Why hasn’t there been a Girl Panic?!

Let’s be honest: we are probably the easiest sales the band knows.  When they put out an album, they can guarantee – or at least seriously count on a certain amount of sales purely based on the hardcore fan base.  I really am not sure how big of a number that is at this point, but I know we exist out there somewhere!  It really makes no difference whether we love the album or hate it, most of us still buy at least one copy (and some of us will buy even more…) just to keep the collection pristine.  The band truly has to do very little to keep the core base going.  Sure, there have been times when the numbers have gone down or flattened out, but there still remains a base.  It’s somewhat counterintuitive to what many fans feel they deserve, because here I am admitting that the band has to do relatively little to keep our interest, and yet just a few weeks ago we were chatting about what we felt we deserved.  It’s a delicate balance between continuing a connection with long time fans, and striving for new.

Not long ago, I commented that Girl Panic (the video) really did not sell many additional songs or albums for the band.  This information is not made up on my part, it was straight from John Taylor’s mouth.  Currently the video is sitting at nearly 5.3 million views, a number the band themselves has characterized as “viral”.  Apparently that number has not translated well into additional sales, and it seemed – at least to me – that the band is at least somewhat confused as to why that is.  It’s the “new model”, some will say.

So the new model basically says that music is free to those who want to get it, and so if I’m understanding this all correctly – it’s really up to the band to convince everyone (except the hard core fan base, apparently) else WHY they should buy.  I dare say that most people don’t really care how EASY it is to purchase the song or album, and most people don’t really care about how many different places you can buy it, how many versions there are available, or how many different forms the album comes in. (mp3, iTunes mp4, vinyl, CD, etc.)  It seems to me that most people, other than me and perhaps the others reading this blog, want to know why they should part with their good money to own the album.  Why should they care?

Of course, this doesn’t just apply to Duran Duran.  It applies to every single band or artist out there – and some artists are hitting the mark, and some are not.  Some artists and bands are blessed with HUGE fan bases that buy everything they sell.  The work to keep those fans just might not be as tough – but to be fair – there are remarkably few of those bands out there. The overwhelming majority have to work very hard to show people why they are worthy.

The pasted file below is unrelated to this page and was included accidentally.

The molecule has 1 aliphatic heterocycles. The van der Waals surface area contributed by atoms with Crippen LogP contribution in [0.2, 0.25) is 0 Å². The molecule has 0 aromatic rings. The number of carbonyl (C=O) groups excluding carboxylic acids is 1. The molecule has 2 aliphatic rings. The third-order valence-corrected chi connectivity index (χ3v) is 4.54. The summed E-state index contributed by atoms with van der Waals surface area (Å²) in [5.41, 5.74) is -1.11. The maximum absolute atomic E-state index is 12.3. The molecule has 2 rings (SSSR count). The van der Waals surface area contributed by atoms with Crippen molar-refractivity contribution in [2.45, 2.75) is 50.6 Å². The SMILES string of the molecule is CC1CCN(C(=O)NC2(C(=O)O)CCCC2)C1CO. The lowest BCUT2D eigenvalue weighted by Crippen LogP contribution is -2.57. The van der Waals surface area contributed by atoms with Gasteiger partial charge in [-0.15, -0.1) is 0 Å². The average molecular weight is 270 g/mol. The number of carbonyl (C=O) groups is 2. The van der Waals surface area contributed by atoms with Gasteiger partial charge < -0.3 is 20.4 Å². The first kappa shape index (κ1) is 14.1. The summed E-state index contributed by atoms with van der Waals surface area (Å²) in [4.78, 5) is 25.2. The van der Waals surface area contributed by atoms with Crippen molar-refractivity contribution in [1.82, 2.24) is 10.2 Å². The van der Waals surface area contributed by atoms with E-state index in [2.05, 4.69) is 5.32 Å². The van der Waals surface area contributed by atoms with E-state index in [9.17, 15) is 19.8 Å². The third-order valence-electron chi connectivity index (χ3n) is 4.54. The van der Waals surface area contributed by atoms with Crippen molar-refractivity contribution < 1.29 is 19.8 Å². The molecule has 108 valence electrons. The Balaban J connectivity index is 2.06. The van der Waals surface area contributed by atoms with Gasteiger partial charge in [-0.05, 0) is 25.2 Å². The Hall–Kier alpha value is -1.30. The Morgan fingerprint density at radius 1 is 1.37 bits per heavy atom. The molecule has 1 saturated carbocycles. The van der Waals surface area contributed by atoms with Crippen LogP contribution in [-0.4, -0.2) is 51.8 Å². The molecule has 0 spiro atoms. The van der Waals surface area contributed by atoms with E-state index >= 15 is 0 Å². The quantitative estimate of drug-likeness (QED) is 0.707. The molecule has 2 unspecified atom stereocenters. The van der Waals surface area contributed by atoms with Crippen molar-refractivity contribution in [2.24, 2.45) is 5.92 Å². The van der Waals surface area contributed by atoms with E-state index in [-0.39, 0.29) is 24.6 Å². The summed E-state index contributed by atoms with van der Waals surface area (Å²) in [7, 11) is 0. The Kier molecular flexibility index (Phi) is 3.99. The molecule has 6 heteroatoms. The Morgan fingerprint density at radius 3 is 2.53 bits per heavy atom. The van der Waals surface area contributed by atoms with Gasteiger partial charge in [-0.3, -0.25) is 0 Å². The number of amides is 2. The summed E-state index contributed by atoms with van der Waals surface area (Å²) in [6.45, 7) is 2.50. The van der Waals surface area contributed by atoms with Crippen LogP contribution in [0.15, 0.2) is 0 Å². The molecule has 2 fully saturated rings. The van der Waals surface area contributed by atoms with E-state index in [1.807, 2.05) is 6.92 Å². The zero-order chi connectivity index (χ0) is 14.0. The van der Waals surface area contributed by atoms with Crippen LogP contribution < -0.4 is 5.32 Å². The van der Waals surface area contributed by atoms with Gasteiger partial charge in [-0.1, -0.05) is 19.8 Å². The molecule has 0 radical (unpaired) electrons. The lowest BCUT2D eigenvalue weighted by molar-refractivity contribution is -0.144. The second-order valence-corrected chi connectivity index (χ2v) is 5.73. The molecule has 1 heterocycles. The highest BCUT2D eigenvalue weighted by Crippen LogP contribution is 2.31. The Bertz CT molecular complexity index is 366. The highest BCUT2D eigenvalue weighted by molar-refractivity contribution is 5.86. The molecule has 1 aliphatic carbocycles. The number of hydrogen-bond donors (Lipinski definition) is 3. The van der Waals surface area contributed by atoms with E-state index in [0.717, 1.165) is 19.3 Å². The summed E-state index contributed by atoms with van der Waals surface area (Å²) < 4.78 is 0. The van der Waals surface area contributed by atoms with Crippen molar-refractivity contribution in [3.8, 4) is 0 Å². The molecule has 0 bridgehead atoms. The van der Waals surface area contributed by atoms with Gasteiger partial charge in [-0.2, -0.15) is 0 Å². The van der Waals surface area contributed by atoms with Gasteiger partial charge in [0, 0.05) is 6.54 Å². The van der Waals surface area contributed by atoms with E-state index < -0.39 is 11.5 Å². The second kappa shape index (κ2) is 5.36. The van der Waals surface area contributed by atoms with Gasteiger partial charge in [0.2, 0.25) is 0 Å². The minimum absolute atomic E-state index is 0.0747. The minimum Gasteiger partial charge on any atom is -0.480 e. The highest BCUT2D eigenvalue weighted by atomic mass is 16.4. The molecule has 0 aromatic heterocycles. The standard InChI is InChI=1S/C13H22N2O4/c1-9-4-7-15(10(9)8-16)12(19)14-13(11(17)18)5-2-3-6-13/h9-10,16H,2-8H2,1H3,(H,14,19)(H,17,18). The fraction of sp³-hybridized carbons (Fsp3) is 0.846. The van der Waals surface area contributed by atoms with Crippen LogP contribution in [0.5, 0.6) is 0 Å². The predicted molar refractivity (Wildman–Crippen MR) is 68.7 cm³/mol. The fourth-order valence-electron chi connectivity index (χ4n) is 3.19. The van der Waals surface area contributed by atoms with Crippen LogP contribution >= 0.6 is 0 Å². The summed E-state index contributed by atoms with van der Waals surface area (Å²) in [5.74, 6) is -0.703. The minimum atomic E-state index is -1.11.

How do they create that interest?  Well to begin with – it’s the music.  That’s not enough though, and that is just not where the story ends.  It’s merely the beginning.  One of my favorite quotes these days is from Ian Rogers, who is the CEO of TopSpin (a Direct-To-Fan Marketing company).  “This is not a world where you can simply record an excellent song and expect people will naturally discover and go crazy for it.  This is not a build-it-and-they-will-come world.”  I just don’t think there’s a better example of this out there than Duran Duran.  Some might say they aren’t consistent with their music.  Ok sure, some albums haven’t sold well (All You Need is Now is in that category, mind you!)  and might not be what *I* would prefer, but by and large – they’ve got a great catalog, historically speaking.  All You Need is Now is probably one of their best albums ever and is truly worthy of sales 10 or 15 times more than what they’ve seen thus far.  The problem though, is that for whatever reason, the band doesn’t reach people.  Yes, they have truly paved the way for a relationship with their existing fans.  The trouble is, we are really not the people they need to sell on their music.  We’re already sold!!